She asked that my visits be terminated. The judge sided with her.

If I hadn’t lived this myself, I would never believe it was possible.

SET UP TO FAIL

For the next five months, I worked my case plan and tried to stabilize my life. It felt like I was always being punished. As soon as I would get close to completing my services, I was knocked down. Domestic violence was never an issue in my life, yet DV classes were thrown into my plan.

Through all the madness, all I could think about was my daughter. She didn’t know if I was dead or alive, or if I just forgot about her.

Then in August 2016, almost a year after my daughter was taken, the caseworker changed the goal from reunification to adoption. I was taking too long to finish my service plan.

She also told me that I would have a better chance of seeing my daughter if I moved back to Lexington for drug tests, so I gave up my home and moved.

For weeks I was broke, homeless and hungry. I bounced around and walked up and down the streets because I had nowhere to go. I took a third shift job at McDonald’s, but even after three months, my visits were never reinstated.

ABOUT TO BREAK

So much was on my shoulders that I was going to break. I just couldn’t do it alone anymore. I went back to Fleming, got a job and lived with my on-and-off boyfriend. I’d known him since high school and he had a nice two- bedroom house. I thought it would be best for my daughter’s stability and my sobriety. I was clean and wanted to stay that way.

Six months later, on May 5, 2017, I had a termination of parental rights hearing. My attorney and I were hopeful because that’s when the sexual abuse claim was finally found unsubstantiated.

That hope vanished when the caseworker reported that I was, “living with a male suitor” and could not provide stable housing for my daughter or provide financially.

I couldn’t win. I had to have adequate housing and be able to support my child without help. But I made $7.25 an hour and I might get 20 hours a week. My check was garnished $86.34 for child support to pay for my daughter in foster care. So I was left with like $50. It was an endless cycle.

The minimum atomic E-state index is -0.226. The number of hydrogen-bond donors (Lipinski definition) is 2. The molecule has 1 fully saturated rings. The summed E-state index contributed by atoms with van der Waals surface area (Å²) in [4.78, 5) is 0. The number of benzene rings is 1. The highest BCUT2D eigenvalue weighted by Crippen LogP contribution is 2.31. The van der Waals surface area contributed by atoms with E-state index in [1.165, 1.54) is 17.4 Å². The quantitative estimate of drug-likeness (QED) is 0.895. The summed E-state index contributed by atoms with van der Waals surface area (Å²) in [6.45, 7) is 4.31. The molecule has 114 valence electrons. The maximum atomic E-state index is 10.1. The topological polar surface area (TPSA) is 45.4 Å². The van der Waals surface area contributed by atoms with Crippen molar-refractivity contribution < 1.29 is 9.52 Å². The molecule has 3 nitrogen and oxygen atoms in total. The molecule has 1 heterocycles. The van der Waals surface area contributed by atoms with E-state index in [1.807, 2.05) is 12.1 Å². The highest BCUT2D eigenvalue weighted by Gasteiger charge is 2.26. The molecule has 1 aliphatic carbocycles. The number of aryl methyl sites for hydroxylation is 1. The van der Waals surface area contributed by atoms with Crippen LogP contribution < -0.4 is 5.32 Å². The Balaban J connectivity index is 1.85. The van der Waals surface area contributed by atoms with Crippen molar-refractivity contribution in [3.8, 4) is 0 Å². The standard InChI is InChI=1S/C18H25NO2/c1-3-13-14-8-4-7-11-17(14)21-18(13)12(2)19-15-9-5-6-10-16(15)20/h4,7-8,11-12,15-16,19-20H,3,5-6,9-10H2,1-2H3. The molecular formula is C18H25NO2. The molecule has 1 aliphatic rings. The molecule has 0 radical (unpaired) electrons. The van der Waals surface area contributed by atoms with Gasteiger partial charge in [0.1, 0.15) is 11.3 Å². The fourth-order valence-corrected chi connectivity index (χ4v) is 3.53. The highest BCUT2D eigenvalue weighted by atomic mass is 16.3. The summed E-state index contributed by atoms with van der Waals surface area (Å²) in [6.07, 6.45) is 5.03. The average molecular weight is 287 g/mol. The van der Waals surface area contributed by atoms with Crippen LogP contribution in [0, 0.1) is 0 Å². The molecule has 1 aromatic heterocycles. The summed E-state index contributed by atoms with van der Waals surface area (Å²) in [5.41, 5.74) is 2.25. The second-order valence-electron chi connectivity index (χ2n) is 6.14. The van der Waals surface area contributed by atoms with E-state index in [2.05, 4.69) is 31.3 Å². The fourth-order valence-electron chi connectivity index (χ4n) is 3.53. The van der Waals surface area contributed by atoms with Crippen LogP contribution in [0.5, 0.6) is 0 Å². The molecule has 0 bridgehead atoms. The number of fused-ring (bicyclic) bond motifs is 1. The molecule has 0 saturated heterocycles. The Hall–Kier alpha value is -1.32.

WRONG AGAIN

Obstacles aside, I believed I would get my daughter back and I continued working hard to make that happen. I left my boyfriend’s house and moved into a shelter. They helped me find a place and paid part of the deposit. I also stayed sober—my drug tests proved that I was not using. I worked my case plan and even took extra parenting classes. My courtesy worker was able to confirm my progress and sign off on everything I was doing.

I thought my daughter would soon start visiting and come home.

I was wrong, again.

Two months later, I received a letter telling me it was over. I was devastated.

They stole my daughter and demonized me. All because I hit a rough patch.

EDGE OF THE EARTH

Since then, I’ve felt helpless. Memories of my daughter ash through my head, her laughter, her hugs. I hear myself screaming in anger and I drop to my knees bawling. She’s gone.

I’m not waving the white flag, though. My attorney filed a motion to vacate the decision and I was granted a “supplemental TPR hearing” on November 28, where I will be allowed to provide evidence that I complied with my service plan, am clean and sober, and am capable of raising my child.

I have no idea what will happen and I am a nervous wreck. But I will go to the edge of the earth to fight for my daughter.